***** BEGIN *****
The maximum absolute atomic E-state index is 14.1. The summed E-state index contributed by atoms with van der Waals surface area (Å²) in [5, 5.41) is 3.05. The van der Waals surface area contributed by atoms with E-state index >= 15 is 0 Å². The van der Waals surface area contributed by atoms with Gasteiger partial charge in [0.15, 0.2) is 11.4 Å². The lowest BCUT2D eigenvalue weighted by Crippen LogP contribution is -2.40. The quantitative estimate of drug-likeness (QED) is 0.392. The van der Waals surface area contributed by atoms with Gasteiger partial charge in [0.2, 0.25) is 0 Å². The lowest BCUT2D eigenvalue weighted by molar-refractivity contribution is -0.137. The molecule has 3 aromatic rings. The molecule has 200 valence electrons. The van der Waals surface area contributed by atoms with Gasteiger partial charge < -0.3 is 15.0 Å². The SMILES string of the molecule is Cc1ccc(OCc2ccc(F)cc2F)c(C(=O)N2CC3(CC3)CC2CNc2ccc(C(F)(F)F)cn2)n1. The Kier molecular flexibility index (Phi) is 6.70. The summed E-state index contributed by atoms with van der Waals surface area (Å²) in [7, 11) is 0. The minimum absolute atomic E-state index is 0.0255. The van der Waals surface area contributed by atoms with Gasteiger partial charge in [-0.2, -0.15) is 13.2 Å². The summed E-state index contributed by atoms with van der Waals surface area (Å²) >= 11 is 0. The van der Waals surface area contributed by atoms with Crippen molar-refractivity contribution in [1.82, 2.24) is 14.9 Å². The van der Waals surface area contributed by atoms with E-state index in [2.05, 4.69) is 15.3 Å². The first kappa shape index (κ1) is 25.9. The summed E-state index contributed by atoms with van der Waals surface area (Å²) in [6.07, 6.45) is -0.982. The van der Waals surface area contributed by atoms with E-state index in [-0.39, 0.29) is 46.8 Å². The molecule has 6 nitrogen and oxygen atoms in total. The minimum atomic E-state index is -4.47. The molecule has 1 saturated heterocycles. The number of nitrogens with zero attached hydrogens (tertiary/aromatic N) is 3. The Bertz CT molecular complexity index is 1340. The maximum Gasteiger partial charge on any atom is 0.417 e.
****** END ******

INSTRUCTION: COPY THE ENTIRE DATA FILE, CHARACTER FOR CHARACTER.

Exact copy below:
The maximum absolute atomic E-state index is 14.1. The summed E-state index contributed by atoms with van der Waals surface area (Å²) in [5, 5.41) is 3.05. The van der Waals surface area contributed by atoms with E-state index >= 15 is 0 Å². The van der Waals surface area contributed by atoms with Gasteiger partial charge in [0.15, 0.2) is 11.4 Å². The lowest BCUT2D eigenvalue weighted by Crippen LogP contribution is -2.40. The quantitative estimate of drug-likeness (QED) is 0.392. The van der Waals surface area contributed by atoms with Gasteiger partial charge in [0.2, 0.25) is 0 Å². The lowest BCUT2D eigenvalue weighted by molar-refractivity contribution is -0.137. The molecule has 3 aromatic rings. The molecule has 200 valence electrons. The van der Waals surface area contributed by atoms with Gasteiger partial charge < -0.3 is 15.0 Å². The SMILES string of the molecule is Cc1ccc(OCc2ccc(F)cc2F)c(C(=O)N2CC3(CC3)CC2CNc2ccc(C(F)(F)F)cn2)n1. The Kier molecular flexibility index (Phi) is 6.70. The summed E-state index contributed by atoms with van der Waals surface area (Å²) in [7, 11) is 0. The minimum absolute atomic E-state index is 0.0255. The van der Waals surface area contributed by atoms with Gasteiger partial charge in [-0.2, -0.15) is 13.2 Å². The summed E-state index contributed by atoms with van der Waals surface area (Å²) >= 11 is 0. The van der Waals surface area contributed by atoms with Crippen molar-refractivity contribution in [1.82, 2.24) is 14.9 Å². The van der Waals surface area contributed by atoms with E-state index in [2.05, 4.69) is 15.3 Å². The first kappa shape index (κ1) is 25.9. The summed E-state index contributed by atoms with van der Waals surface area (Å²) in [6.07, 6.45) is -0.982. The van der Waals surface area contributed by atoms with E-state index in [-0.39, 0.29) is 46.8 Å². The molecule has 6 nitrogen and oxygen atoms in total. The minimum atomic E-state index is -4.47. The molecule has 1 saturated heterocycles. The number of nitrogens with zero attached hydrogens (tertiary/aromatic N) is 3. The Bertz CT molecular complexity index is 1340. The maximum Gasteiger partial charge on any atom is 0.417 e.